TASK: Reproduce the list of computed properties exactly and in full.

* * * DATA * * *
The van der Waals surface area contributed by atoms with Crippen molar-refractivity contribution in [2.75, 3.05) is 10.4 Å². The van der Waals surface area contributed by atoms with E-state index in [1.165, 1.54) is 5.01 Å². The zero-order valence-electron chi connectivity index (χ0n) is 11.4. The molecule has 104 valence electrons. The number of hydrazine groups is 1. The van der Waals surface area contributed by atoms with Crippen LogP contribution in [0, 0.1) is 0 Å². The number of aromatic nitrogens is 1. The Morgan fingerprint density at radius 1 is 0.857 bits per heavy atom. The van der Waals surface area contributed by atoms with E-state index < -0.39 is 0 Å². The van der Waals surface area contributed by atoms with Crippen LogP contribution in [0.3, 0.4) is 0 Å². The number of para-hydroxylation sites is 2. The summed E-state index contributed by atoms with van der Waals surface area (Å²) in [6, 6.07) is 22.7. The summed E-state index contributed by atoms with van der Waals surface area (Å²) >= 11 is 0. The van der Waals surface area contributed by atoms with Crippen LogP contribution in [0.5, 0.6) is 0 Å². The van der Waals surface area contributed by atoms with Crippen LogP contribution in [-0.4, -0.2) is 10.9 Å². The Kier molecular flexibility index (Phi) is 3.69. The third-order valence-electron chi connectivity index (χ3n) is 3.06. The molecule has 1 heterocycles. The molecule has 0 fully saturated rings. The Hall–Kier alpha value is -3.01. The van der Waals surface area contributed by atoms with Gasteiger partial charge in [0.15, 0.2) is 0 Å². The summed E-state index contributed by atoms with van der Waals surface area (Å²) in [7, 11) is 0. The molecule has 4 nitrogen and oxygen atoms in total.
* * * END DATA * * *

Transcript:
The van der Waals surface area contributed by atoms with Crippen molar-refractivity contribution in [2.75, 3.05) is 10.4 Å². The van der Waals surface area contributed by atoms with E-state index in [1.165, 1.54) is 5.01 Å². The zero-order valence-electron chi connectivity index (χ0n) is 11.4. The molecule has 104 valence electrons. The number of hydrazine groups is 1. The van der Waals surface area contributed by atoms with Crippen LogP contribution in [0, 0.1) is 0 Å². The number of aromatic nitrogens is 1. The Morgan fingerprint density at radius 1 is 0.857 bits per heavy atom. The van der Waals surface area contributed by atoms with E-state index < -0.39 is 0 Å². The van der Waals surface area contributed by atoms with Crippen LogP contribution in [0.3, 0.4) is 0 Å². The number of para-hydroxylation sites is 2. The summed E-state index contributed by atoms with van der Waals surface area (Å²) in [6, 6.07) is 22.7. The summed E-state index contributed by atoms with van der Waals surface area (Å²) >= 11 is 0. The van der Waals surface area contributed by atoms with Crippen LogP contribution in [0.5, 0.6) is 0 Å². The van der Waals surface area contributed by atoms with Crippen LogP contribution in [-0.4, -0.2) is 10.9 Å². The Kier molecular flexibility index (Phi) is 3.69. The third-order valence-electron chi connectivity index (χ3n) is 3.06. The molecule has 1 heterocycles. The molecule has 0 fully saturated rings. The Hall–Kier alpha value is -3.01. The van der Waals surface area contributed by atoms with Gasteiger partial charge in [0.15, 0.2) is 0 Å². The summed E-state index contributed by atoms with van der Waals surface area (Å²) in [7, 11) is 0. The molecule has 4 nitrogen and oxygen atoms in total.